She enjoyed her time and thought hard about coming back.
Gao decided to study event management after having students from Canada visit her school in China. Gao provided translation and worked closely with the students. It was then she decided that this program could be something she is interested in, considering her skills in business, organization and her knowledge with English.
Upon returning to Ottawa, Gao noticed many differences between Algonquin and her university in China.
“Here (Algonquin) we pay more attention to the practical skills. Students can take part in the field work doing their study, so that can bring me a lot of work experience,” said Gao. “China is knowledge and theoretical studies. It can be boring, but we learn a lot.”
Gao likes the hands on work approach and likes the way the program functions. She’s excited to see what else this school year has in store.
Another big difference Gao came across was the food, which surprised her.
“I notice in Canada people eat more for dinner than lunch,” said Gao.
In China, it is typical for lunch to be the main meal of the day. Gao also isn’t too big on Canadian food. One of the things she misses most is Chinese food.
Gao is renting a house close to the college. As much as she likes her set up, she is finding the commute to be annoying. She says the bus can be frustrating and something she doesn’t like to rely on.
“Transportation in China is much, much more convenient. We have subways and high speed trains and cars,” she said.
Besides all these differences, Gao is enjoying Algonquin. She likes the atmosphere of the college and the attitude Canadians have, as well as the variety of nationalities and the diversity.
Another one of Gao’s favourite aspects about Ottawa is the weather.
“The weather is really nice. It is not that hot like in China, and the sky is beautiful and open.”
Gao is happy she chose Ottawa and Algonquin to complete her fourth year. She’s a big fan of the community and people she has met so far.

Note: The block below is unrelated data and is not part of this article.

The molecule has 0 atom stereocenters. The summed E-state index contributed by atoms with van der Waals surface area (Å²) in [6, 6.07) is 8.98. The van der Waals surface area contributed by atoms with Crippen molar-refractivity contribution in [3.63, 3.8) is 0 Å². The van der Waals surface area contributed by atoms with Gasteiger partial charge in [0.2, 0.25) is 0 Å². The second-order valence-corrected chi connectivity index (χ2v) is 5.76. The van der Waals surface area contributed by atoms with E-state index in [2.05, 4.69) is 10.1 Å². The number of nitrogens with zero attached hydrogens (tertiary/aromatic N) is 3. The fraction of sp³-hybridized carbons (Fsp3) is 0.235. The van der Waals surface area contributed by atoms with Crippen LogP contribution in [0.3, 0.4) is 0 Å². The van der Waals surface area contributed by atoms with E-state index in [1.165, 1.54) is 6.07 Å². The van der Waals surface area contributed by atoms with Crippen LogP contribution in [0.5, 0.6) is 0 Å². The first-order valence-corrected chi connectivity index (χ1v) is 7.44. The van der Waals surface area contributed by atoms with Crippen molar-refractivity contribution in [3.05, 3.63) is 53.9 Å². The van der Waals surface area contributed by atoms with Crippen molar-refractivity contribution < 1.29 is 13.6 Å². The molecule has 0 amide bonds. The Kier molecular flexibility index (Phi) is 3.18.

“I love it. All of it,” she said.
Name: Lauren Cortés
Home country: Colombia
Lauren Cortés, a 20-year-old student from uOttawa, has been in Canada for ten years. However, she’s only been in Ottawa for two of those years studying.
She is taking economics and public policy in the French immersion program at the University of Ottawa.
Cortés, who is originally from Colombia, moved to London, Ontario when she was ten years old. After her older sister decided to study in Ottawa, Cortés decided to follow in her footsteps.
“Through my sister I was able to know more about the university and what it offered me,” said Cortés.
Cortés is also interested in getting more of an international experience, which is something the school offers. This year she took part in their buddy program, which pairs you with an international student studying at the school for the semester or the year. She is hoping to take part in an exchange herself in the future.
One thing Cortés likes best about uOttawa is the diversity.
“It may be hard for someone from Ottawa to notice, but the fact is that the city and especially the university is filled with people from all types of backgrounds,” Cortés said.
She likes seeing all the different types of ethnicity on campus. Living in a smaller town for ten years prior to studying in Ottawa, Cortés really enjoys seeing all the various types of cultures.
Outside of the school, Cortés likes the city itself for many different reasons.
“It’s the perfect mix of a big city and small town,” said Cortés. “Depending on where you go you can get a feeling of being in a big city like Toronto, yet other parts of Ottawa make me feel like I’m back home.”
One thing that stands out to her is the area where her school is located in Ottawa. Cortés loves the scenery and being so close to the Parliament, the Byward Market and the Rideau Canal.
“It makes the idea of going to school 100 times better,” she said.
However, there is a downside to Ottawa. Cortés misses her family.
Although, because she’s already moved away before when she was ten, she knew what she was getting herself into and how to handle homesickness and responsibility.